Leaving the market: First home buyers now make up 13.7 per cent of loans, the lowest since 2004. Photo: Louie Douvis
Australia’s housing market is experiencing its strongest run in three years, with Sydney emerging as the engine of growth for the nation.
But rising prices are raising fresh concerns about worsening housing affordability after the limited breathing room delivered by the recent slump is being wiped away.
Affordability constraints are increasingly being flagged as a new danger area, particularly in the country’s east.
The number of finance commitment for first home buyers has plunged nearly 22 per cent in the last year despite the record low interest rate, according to the Bureau of Statistics.
First timers now comprise only 13.7 per cent of loans, which is their lowest market share since early 2004.
“It confirms what we already know – that housing is becoming more and more unaffordable,” said Jacqui Phillips of Australians for Affordable Housing.
“The government needs to talk about the elephant in the room which is the role the current taxation system plays in creating distortions in the housing market, including negative gearing and capital gains tax concessions.”
Capital city dwelling values rose 1.3 per cent in October, the latest in a series of solid months that has pushed the annual growth rate up to 7.9 per cent – the highest it has been since the last boom fizzled in 2010.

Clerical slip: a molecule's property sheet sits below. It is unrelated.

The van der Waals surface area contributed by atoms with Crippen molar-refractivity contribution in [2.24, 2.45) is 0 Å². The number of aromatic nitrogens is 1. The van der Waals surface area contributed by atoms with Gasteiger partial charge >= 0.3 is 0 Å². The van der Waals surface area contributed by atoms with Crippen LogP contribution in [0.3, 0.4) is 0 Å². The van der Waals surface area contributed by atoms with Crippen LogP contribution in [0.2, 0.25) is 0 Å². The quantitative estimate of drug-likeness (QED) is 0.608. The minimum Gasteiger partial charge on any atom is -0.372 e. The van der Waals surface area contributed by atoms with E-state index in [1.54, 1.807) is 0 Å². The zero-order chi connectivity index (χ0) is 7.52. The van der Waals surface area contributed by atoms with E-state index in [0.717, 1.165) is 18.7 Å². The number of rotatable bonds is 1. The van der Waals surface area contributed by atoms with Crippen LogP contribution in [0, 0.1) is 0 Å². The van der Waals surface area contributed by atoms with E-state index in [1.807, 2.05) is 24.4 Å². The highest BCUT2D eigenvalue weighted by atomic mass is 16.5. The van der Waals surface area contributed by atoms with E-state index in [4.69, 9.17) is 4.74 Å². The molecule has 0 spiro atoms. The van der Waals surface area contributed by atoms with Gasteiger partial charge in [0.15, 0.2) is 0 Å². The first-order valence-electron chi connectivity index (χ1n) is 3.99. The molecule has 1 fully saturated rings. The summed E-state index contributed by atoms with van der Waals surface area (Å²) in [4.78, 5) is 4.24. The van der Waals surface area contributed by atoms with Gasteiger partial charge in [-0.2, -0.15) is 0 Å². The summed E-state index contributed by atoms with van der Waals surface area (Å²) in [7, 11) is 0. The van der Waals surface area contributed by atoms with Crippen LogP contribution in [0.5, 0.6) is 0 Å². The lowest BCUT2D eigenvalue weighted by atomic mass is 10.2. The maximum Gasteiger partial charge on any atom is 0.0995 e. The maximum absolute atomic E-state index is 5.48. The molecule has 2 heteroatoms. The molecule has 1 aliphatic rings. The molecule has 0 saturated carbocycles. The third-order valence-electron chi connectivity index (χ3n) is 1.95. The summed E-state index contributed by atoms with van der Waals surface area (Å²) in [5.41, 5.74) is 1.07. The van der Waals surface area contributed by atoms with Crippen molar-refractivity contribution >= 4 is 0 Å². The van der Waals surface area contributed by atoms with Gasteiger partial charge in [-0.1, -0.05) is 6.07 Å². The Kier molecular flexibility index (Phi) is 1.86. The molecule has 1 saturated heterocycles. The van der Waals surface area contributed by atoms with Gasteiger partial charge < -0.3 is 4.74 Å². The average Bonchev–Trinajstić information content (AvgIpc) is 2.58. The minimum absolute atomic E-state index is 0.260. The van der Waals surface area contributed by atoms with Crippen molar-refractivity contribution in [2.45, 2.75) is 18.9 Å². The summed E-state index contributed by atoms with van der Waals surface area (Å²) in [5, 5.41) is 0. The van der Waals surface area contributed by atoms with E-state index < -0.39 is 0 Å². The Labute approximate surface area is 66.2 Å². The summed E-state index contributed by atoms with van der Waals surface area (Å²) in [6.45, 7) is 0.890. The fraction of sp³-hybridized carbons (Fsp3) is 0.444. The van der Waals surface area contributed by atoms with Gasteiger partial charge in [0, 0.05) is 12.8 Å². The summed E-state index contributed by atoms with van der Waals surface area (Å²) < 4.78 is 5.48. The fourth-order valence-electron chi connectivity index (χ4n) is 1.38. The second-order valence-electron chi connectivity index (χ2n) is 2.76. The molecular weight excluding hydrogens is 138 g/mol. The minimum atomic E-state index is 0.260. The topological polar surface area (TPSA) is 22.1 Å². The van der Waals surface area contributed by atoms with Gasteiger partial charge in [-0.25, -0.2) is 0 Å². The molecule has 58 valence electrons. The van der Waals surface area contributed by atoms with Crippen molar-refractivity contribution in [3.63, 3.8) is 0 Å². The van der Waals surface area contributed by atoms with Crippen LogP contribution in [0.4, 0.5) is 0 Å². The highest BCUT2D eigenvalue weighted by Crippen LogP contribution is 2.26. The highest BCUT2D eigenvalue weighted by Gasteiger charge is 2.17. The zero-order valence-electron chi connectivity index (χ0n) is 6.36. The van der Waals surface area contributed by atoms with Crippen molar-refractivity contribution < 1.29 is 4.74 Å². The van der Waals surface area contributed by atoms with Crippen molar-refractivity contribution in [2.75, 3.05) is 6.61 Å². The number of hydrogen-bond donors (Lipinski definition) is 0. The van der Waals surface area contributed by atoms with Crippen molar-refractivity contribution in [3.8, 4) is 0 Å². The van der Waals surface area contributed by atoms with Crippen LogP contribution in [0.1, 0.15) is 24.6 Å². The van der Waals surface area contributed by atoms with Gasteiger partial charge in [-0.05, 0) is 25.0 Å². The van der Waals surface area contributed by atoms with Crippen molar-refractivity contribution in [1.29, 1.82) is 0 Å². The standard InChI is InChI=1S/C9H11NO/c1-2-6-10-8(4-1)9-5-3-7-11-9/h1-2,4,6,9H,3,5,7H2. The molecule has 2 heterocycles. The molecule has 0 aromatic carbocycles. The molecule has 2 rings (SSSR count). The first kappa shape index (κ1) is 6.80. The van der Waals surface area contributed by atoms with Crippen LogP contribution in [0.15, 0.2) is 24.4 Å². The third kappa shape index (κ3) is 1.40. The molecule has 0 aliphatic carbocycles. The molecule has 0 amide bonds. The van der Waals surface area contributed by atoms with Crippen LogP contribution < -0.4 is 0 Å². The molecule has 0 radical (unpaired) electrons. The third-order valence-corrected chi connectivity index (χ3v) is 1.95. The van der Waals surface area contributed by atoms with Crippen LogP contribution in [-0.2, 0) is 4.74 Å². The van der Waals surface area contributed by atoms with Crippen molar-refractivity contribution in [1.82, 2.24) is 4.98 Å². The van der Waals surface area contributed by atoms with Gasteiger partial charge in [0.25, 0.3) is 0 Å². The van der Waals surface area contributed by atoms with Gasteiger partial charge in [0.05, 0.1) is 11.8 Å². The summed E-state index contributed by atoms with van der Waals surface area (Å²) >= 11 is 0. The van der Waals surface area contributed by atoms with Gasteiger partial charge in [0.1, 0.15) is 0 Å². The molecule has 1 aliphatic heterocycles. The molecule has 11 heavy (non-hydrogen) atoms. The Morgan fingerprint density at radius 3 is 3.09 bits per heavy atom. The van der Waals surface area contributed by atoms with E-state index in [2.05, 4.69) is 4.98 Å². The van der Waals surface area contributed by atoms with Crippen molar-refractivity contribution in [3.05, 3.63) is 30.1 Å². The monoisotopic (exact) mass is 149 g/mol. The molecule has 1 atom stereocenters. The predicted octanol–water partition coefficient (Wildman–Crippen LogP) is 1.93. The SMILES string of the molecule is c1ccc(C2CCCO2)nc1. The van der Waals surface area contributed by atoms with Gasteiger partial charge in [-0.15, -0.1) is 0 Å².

The eastern seaboard has been the nexus of activity, with Sydney values rising 2.4 per cent in October after already increasing 2.5 per cent in September, according to new figures from RP Data-Rismark.
‘‘The strength is in those three big cites,’’ analyst Cameron Kusher said. ‘‘Prices are really on a tear in Sydney, and Melbourne is not far behind. Even Brisbane is now showing signs of growth.’’
The solid performance has come after years of underperformance in Sydney, where dwelling values barely kept pace with inflation, RP Data says. The run has seen Sydney values rise 9.1 per cent over their last peak.
Melbourne, where the boom didn’t end until mid 2010, is now experiencing a steady return to growth after flagging for several years. Dwelling values rose 1.2 per cent in October after increasing 2.4 per cent the month before. It now sits just 0.8 per cent below its previous peak.
‘‘From an investors perspective, you’ve lost the chance to enter those markets because yields are falling. The exception is Brisbane where housing is looking a lot more affordable,’’ Mr Kusher said.
In Brisbane, values rose 1.4 per cent for the month but remain 8.4 per cent below their last high.
But the growth is not being evenly spread around the country.
Dwelling values were relatively flat in Adelaide (0.3 per cent) and fell in Perth (-0.2 per cent), Canberra (-1.5 per cent) and Hobart (-2.3 per cent). Darwin’s rose by 1.6 per cent.